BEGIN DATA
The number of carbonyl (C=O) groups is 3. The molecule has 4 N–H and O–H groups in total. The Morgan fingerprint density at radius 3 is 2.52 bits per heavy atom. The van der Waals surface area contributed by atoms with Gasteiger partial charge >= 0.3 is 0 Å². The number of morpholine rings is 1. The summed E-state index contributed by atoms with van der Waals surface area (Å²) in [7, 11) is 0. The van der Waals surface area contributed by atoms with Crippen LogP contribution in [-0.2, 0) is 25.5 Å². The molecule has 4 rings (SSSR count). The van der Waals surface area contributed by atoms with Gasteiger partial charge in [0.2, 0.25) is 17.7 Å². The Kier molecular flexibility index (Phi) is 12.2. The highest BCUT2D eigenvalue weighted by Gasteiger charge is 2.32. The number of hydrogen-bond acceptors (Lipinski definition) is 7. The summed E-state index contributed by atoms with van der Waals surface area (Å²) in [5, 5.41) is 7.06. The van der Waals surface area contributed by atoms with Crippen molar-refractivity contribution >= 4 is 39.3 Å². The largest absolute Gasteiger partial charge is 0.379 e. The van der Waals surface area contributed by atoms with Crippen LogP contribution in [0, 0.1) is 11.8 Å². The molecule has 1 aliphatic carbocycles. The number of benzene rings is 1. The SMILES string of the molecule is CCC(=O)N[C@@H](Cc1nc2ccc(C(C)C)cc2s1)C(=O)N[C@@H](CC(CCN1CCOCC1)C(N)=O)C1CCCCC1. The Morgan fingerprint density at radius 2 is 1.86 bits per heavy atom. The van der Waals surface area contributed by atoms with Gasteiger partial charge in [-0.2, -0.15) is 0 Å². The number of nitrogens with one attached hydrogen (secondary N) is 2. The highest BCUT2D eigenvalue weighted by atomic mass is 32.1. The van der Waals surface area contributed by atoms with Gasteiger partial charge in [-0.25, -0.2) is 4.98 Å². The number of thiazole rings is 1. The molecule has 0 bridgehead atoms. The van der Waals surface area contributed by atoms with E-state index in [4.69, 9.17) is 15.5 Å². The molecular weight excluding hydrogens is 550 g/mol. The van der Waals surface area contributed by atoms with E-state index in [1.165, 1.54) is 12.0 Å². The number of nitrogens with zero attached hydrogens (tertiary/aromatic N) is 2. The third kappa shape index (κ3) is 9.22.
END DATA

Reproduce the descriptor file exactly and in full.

The number of carbonyl (C=O) groups is 3. The molecule has 4 N–H and O–H groups in total. The Morgan fingerprint density at radius 3 is 2.52 bits per heavy atom. The van der Waals surface area contributed by atoms with Gasteiger partial charge >= 0.3 is 0 Å². The number of morpholine rings is 1. The summed E-state index contributed by atoms with van der Waals surface area (Å²) in [7, 11) is 0. The van der Waals surface area contributed by atoms with Crippen LogP contribution in [-0.2, 0) is 25.5 Å². The molecule has 4 rings (SSSR count). The van der Waals surface area contributed by atoms with Gasteiger partial charge in [0.2, 0.25) is 17.7 Å². The Kier molecular flexibility index (Phi) is 12.2. The highest BCUT2D eigenvalue weighted by Gasteiger charge is 2.32. The number of hydrogen-bond acceptors (Lipinski definition) is 7. The summed E-state index contributed by atoms with van der Waals surface area (Å²) in [5, 5.41) is 7.06. The van der Waals surface area contributed by atoms with Crippen molar-refractivity contribution >= 4 is 39.3 Å². The largest absolute Gasteiger partial charge is 0.379 e. The van der Waals surface area contributed by atoms with Crippen LogP contribution in [0, 0.1) is 11.8 Å². The molecule has 1 aliphatic carbocycles. The number of benzene rings is 1. The SMILES string of the molecule is CCC(=O)N[C@@H](Cc1nc2ccc(C(C)C)cc2s1)C(=O)N[C@@H](CC(CCN1CCOCC1)C(N)=O)C1CCCCC1. The Morgan fingerprint density at radius 2 is 1.86 bits per heavy atom. The van der Waals surface area contributed by atoms with Gasteiger partial charge in [-0.2, -0.15) is 0 Å². The number of nitrogens with one attached hydrogen (secondary N) is 2. The highest BCUT2D eigenvalue weighted by atomic mass is 32.1. The van der Waals surface area contributed by atoms with Gasteiger partial charge in [-0.25, -0.2) is 4.98 Å². The number of thiazole rings is 1. The molecule has 0 bridgehead atoms. The van der Waals surface area contributed by atoms with E-state index in [4.69, 9.17) is 15.5 Å². The molecular weight excluding hydrogens is 550 g/mol. The van der Waals surface area contributed by atoms with E-state index in [1.165, 1.54) is 12.0 Å². The number of nitrogens with zero attached hydrogens (tertiary/aromatic N) is 2. The third kappa shape index (κ3) is 9.22.